top of page

Defining A Program

Written By: John Spadafina



What makes a good program become a great program? Both have uniforms, logos, location, and maybe a mascot. Taking a program from good to great begins and ends with coaches and athletes developing trust and forming an internal agreement that I call THE WANT.


As Coaches & Swimmers, there will be ups and downs, you will have your highs and lows, you will have your great successes, and you will also go back to the drawing board. As a coach, I have seen my swimmers make all-conference in their events. We have seen the smiles on their faces after setting team and pool records. We jump for joy for lifetime best times. We have also dealt with disappointment in conference champs. We have seen our athletes put in everything and not be as successful as they want.The daily struggle and hope for victory brings us back to the pool everyday. This emotional juxtaposition characterizes our daily motivation and is also part of THE WANT.


A program is a place of development, in the water and in life. Every day is a teachable moment. As a college coach, it’s not only their four years as a Pioneer but the next 40 years as they prepare for their career. I will always remember splits, the moment leading up and the final time. In this case, both athlete & coach will celebrate the joy of an accomplished swim but I will most cherish being invited to a graduate school academic award ceremony. I remembered 3 years prior when I was jumping up and down over a lifetime best time. Now this young woman was ready for her teaching career. Swimming requires time management, teamwork and discipline, you need this to be a well rounded student athlete.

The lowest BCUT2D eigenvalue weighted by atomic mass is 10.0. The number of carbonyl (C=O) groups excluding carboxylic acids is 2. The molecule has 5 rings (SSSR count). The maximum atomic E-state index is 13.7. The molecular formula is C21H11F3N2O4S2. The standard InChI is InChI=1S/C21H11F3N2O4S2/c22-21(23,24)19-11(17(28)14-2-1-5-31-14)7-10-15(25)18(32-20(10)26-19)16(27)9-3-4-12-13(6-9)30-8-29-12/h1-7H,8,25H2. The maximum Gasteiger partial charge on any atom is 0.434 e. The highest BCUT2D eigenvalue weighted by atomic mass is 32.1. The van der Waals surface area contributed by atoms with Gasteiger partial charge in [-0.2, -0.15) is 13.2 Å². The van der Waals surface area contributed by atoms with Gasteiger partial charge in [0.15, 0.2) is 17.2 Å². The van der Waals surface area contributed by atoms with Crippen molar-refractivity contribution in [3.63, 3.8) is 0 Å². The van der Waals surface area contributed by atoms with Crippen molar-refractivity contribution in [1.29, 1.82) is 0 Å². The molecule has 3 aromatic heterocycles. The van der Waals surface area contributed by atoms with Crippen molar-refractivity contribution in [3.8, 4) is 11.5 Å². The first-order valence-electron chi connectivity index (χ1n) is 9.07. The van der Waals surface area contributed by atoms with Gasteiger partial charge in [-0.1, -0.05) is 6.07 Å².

Being at a university where I can have nursing students be successful in the classroom and in the pool is a great joy. It's a tough road, but when they get that call that they got a job offer pending passing their NCLEX, and a follow up call a month later that they passed and you are one of the first they tell, it's a pretty special feeling. And that applies to every great academic career. I love when I hear of our alumni who give back to our sport; who are coaching or getting back into the sport in some way, and they reach out to us asking “what was that drill we used to do” or “what was that set you made us do that morning off the blocks which we hated, I am going to use it.” ( 20x100 2:30 From a Dive) .


That is what a great program can do, help athletes find confidence in their next steps WE WANT THEIR WANT! Trust in the program with the great process that will trust THE WANT in you.